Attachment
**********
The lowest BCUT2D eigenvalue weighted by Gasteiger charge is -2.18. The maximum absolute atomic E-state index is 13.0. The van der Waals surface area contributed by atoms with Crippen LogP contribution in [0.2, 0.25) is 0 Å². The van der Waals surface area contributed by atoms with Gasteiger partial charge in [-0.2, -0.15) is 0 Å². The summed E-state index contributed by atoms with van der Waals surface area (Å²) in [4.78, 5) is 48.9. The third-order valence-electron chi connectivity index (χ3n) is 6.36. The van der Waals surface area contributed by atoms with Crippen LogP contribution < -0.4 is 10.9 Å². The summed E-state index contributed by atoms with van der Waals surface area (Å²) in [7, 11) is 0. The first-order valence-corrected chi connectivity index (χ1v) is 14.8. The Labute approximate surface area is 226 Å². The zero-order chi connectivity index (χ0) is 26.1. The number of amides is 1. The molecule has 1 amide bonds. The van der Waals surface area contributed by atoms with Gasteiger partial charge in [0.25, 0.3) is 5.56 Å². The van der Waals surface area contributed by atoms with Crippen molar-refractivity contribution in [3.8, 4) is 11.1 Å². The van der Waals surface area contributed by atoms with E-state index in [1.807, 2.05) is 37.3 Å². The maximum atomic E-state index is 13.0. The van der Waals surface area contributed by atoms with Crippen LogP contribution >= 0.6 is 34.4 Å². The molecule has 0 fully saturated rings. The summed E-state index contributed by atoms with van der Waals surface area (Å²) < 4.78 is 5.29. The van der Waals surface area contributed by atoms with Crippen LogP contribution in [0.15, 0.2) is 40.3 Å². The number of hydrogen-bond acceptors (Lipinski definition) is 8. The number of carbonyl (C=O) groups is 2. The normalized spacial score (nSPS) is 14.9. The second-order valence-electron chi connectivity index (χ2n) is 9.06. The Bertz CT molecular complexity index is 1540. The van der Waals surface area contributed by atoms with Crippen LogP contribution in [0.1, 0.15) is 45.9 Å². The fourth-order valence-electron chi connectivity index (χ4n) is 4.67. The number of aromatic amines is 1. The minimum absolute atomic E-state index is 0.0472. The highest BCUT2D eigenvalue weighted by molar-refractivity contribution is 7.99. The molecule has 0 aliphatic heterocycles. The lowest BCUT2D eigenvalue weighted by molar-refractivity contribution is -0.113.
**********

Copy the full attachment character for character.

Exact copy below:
The lowest BCUT2D eigenvalue weighted by Gasteiger charge is -2.18. The maximum absolute atomic E-state index is 13.0. The van der Waals surface area contributed by atoms with Crippen LogP contribution in [0.2, 0.25) is 0 Å². The van der Waals surface area contributed by atoms with Gasteiger partial charge in [-0.2, -0.15) is 0 Å². The summed E-state index contributed by atoms with van der Waals surface area (Å²) in [4.78, 5) is 48.9. The third-order valence-electron chi connectivity index (χ3n) is 6.36. The van der Waals surface area contributed by atoms with Crippen LogP contribution < -0.4 is 10.9 Å². The summed E-state index contributed by atoms with van der Waals surface area (Å²) in [7, 11) is 0. The first-order valence-corrected chi connectivity index (χ1v) is 14.8. The Labute approximate surface area is 226 Å². The zero-order chi connectivity index (χ0) is 26.1. The number of amides is 1. The molecule has 1 amide bonds. The van der Waals surface area contributed by atoms with Gasteiger partial charge in [0.25, 0.3) is 5.56 Å². The van der Waals surface area contributed by atoms with Crippen molar-refractivity contribution in [3.8, 4) is 11.1 Å². The van der Waals surface area contributed by atoms with E-state index in [1.807, 2.05) is 37.3 Å². The maximum atomic E-state index is 13.0. The van der Waals surface area contributed by atoms with Crippen LogP contribution >= 0.6 is 34.4 Å². The molecule has 0 fully saturated rings. The summed E-state index contributed by atoms with van der Waals surface area (Å²) < 4.78 is 5.29. The van der Waals surface area contributed by atoms with Crippen LogP contribution in [0.15, 0.2) is 40.3 Å². The number of hydrogen-bond acceptors (Lipinski definition) is 8. The number of carbonyl (C=O) groups is 2. The normalized spacial score (nSPS) is 14.9. The second-order valence-electron chi connectivity index (χ2n) is 9.06. The Bertz CT molecular complexity index is 1540. The van der Waals surface area contributed by atoms with Crippen LogP contribution in [0.1, 0.15) is 45.9 Å². The fourth-order valence-electron chi connectivity index (χ4n) is 4.67. The number of aromatic amines is 1. The minimum absolute atomic E-state index is 0.0472. The highest BCUT2D eigenvalue weighted by molar-refractivity contribution is 7.99. The molecule has 0 aliphatic heterocycles. The lowest BCUT2D eigenvalue weighted by molar-refractivity contribution is -0.113.